Litts v. Refrigerated Transport Co., Inc., 375 F. Supp. 675 (M.D. Pa. 1973)

U.S. District Court for the Middle District of Pennsylvania - 375 F. Supp. 675 (M.D. Pa. 1973)
November 19, 1973

375 F. Supp. 675 (1973)

Harold LITTS, Plaintiff,
v.
REFRIGERATED TRANSPORT CO., INC., Defendant and Third-Party Plaintiff.
GEORGIA BROILER CORPORATION, Defendant,
v.
GLIDDEN-DURKEE DIVISION SCM CORPORATION and Pillsbury Farms, Inc., Third-Party Defendants,
v.
GEORGIA BROILER CORPORATION, Third-Party Defendant.

Civ. No. 71-399.

United States District Court, M. D. Pennsylvania.

November 19, 1973.

Levy, Preate & Purcell, Scranton, Pa., for plaintiff.

John R. Lenahan, Michael J. Eagen, Jr., James J. Haggerty, Scranton, Pa., for defendant.

 
*676 MEMORANDUM AND ORDER

NEALON, District Judge.

Plaintiff, Harold Litts, instituted this action, sounding in tort, on September 16, 1971, against defendants Refrigerated Transport Co., Inc., and Georgia Broiler Corporation. Service of process was attempted, but not effected, on Georgia Broiler. Subsequently, Refrigerated Transport, (seeking to obtain service of Georgia Broiler), filed a third-party complaint against Glidden-Durkee Division, SCM Corporation, and Pillsbury Farms, Inc.[1] Pursuant to a stipulation between the parties, the complaint against Pillsbury Farms was withdrawn, and on April 27, 1973, after obtaining leave of court, Refrigerated Transport filed a third-party complaint against Georgia Broiler. It is not disputed that Georgia Broiler was dissolved on May 13, 1970, more than two years prior to the filing of the third-party complaint against it.

It is a precept of the common law that all legal proceedings brought by and against a corporation abate upon its dissolution. Oklahoma Natural Gas Co. v. Oklahoma, 273 U.S. 257, 259-260, 47 S. Ct. 391, 71 L. Ed. 634 (1927). Today, however, the harshness of the common law on creditors and shareholders has been abrogated in every American jurisdiction by statutes which extend the corporate life for the purpose of prosecuting and defending suits. See, Note, Suits By and Against Dissolved Corporations, 48 Iowa L.Rev. 1006 (1963).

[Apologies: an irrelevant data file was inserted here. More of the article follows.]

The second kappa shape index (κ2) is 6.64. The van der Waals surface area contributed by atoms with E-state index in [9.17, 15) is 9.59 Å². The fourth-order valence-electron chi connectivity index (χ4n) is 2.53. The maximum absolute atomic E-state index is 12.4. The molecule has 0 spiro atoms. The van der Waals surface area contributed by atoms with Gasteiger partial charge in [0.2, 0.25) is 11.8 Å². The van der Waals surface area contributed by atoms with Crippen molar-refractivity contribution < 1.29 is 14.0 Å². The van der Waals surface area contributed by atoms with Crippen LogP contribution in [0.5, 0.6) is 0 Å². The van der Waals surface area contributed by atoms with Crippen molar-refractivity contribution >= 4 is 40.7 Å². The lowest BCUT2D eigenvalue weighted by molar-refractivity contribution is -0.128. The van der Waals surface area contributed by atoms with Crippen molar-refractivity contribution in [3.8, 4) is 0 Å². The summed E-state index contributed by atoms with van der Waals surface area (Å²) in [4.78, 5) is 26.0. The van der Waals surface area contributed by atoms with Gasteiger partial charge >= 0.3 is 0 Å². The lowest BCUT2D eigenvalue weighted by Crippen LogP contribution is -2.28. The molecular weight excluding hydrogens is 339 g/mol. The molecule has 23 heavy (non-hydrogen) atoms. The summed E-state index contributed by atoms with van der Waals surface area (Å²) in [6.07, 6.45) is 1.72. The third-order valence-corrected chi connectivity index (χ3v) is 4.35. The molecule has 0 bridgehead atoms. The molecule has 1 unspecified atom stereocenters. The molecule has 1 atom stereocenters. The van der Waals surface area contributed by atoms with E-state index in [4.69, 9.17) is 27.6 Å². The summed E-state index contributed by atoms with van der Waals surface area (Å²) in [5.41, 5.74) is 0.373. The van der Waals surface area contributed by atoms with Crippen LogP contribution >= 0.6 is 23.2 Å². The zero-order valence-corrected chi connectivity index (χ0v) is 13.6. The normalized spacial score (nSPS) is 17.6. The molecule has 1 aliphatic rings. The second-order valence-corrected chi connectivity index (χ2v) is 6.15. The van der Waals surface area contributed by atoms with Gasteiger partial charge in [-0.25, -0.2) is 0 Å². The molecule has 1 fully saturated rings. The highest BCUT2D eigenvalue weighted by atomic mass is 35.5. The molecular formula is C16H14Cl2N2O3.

Georgia's response[2] to the common law is enacted in Ga.Code Ann. § 22-1325, which provides:

 
"Survival of remedy after dissolution. The dissolution of a corporation in any manner, except by a decree of court when the court has supervised the liquidation of the assets and business of the corporation as provided in this Code [Chapters 22-1 through 22-20], shall not take away or impair any remedy available to or against such corporation, its directors, officers, or shareholders, for any right or claim existing, or any liability incurred, prior to such dissolution if action or other proceeding thereon is pending on the date of such dissolution or is commenced within two years after the date of such dissolution. Any such action or proceeding by or against the corporation may be prosecuted or defended by the corporation in its corporate name. The shareholders, directors and officers shall have power to take such corporate or other action as shall be appropriate to protect such remedy, right or claim."